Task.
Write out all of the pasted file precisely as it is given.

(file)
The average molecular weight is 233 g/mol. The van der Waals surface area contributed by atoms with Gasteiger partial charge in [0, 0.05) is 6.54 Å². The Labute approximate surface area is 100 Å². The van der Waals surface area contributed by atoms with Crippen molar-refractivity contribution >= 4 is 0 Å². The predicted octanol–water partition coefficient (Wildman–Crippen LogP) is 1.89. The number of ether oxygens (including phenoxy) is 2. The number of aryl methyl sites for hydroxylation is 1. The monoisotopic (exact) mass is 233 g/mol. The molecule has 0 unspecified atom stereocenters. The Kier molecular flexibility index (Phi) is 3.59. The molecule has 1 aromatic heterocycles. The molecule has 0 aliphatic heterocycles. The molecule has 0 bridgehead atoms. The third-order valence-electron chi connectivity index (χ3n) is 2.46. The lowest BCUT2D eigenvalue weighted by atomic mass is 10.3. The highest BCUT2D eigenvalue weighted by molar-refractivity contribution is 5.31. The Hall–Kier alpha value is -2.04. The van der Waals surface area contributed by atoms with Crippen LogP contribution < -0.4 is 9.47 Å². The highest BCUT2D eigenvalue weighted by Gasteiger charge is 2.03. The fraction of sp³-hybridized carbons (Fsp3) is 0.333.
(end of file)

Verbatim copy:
The average molecular weight is 233 g/mol. The van der Waals surface area contributed by atoms with Gasteiger partial charge in [0, 0.05) is 6.54 Å². The Labute approximate surface area is 100 Å². The van der Waals surface area contributed by atoms with Crippen molar-refractivity contribution >= 4 is 0 Å². The predicted octanol–water partition coefficient (Wildman–Crippen LogP) is 1.89. The number of ether oxygens (including phenoxy) is 2. The number of aryl methyl sites for hydroxylation is 1. The monoisotopic (exact) mass is 233 g/mol. The molecule has 0 unspecified atom stereocenters. The Kier molecular flexibility index (Phi) is 3.59. The molecule has 1 aromatic heterocycles. The molecule has 0 aliphatic heterocycles. The molecule has 0 bridgehead atoms. The third-order valence-electron chi connectivity index (χ3n) is 2.46. The lowest BCUT2D eigenvalue weighted by atomic mass is 10.3. The highest BCUT2D eigenvalue weighted by molar-refractivity contribution is 5.31. The Hall–Kier alpha value is -2.04. The van der Waals surface area contributed by atoms with Crippen LogP contribution < -0.4 is 9.47 Å². The highest BCUT2D eigenvalue weighted by Gasteiger charge is 2.03. The fraction of sp³-hybridized carbons (Fsp3) is 0.333.